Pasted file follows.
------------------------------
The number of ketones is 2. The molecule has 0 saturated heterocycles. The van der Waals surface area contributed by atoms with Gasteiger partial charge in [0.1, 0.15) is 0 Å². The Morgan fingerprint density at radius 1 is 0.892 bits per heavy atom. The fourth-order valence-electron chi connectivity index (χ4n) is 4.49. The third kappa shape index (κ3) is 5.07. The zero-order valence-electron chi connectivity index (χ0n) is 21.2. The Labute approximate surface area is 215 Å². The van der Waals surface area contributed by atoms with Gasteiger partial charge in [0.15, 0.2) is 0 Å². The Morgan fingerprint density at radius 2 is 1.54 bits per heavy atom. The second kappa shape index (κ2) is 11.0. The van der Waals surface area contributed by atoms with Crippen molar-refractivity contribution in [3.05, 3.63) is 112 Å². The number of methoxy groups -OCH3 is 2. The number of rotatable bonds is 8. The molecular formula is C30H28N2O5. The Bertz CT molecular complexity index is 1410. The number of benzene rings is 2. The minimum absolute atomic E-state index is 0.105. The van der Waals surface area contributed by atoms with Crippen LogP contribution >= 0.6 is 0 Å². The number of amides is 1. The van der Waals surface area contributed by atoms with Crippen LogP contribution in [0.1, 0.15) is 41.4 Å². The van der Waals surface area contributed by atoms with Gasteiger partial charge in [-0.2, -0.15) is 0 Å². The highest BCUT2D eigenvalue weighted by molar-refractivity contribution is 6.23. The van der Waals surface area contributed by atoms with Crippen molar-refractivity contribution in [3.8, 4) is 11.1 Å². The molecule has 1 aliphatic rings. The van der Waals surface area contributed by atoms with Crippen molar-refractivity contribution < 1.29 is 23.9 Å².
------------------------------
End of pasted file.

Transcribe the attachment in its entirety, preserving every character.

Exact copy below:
The number of ketones is 2. The molecule has 0 saturated heterocycles. The van der Waals surface area contributed by atoms with Gasteiger partial charge in [0.1, 0.15) is 0 Å². The Morgan fingerprint density at radius 1 is 0.892 bits per heavy atom. The fourth-order valence-electron chi connectivity index (χ4n) is 4.49. The third kappa shape index (κ3) is 5.07. The zero-order valence-electron chi connectivity index (χ0n) is 21.2. The Labute approximate surface area is 215 Å². The van der Waals surface area contributed by atoms with Gasteiger partial charge in [0.15, 0.2) is 0 Å². The Morgan fingerprint density at radius 2 is 1.54 bits per heavy atom. The second kappa shape index (κ2) is 11.0. The van der Waals surface area contributed by atoms with Crippen molar-refractivity contribution in [3.05, 3.63) is 112 Å². The number of methoxy groups -OCH3 is 2. The number of rotatable bonds is 8. The molecular formula is C30H28N2O5. The Bertz CT molecular complexity index is 1410. The number of benzene rings is 2. The minimum absolute atomic E-state index is 0.105. The van der Waals surface area contributed by atoms with Crippen LogP contribution >= 0.6 is 0 Å². The number of amides is 1. The van der Waals surface area contributed by atoms with Crippen LogP contribution in [0.1, 0.15) is 41.4 Å². The van der Waals surface area contributed by atoms with Gasteiger partial charge in [-0.2, -0.15) is 0 Å². The highest BCUT2D eigenvalue weighted by molar-refractivity contribution is 6.23. The van der Waals surface area contributed by atoms with Crippen molar-refractivity contribution in [3.8, 4) is 11.1 Å². The molecule has 1 aliphatic rings. The van der Waals surface area contributed by atoms with Crippen molar-refractivity contribution < 1.29 is 23.9 Å².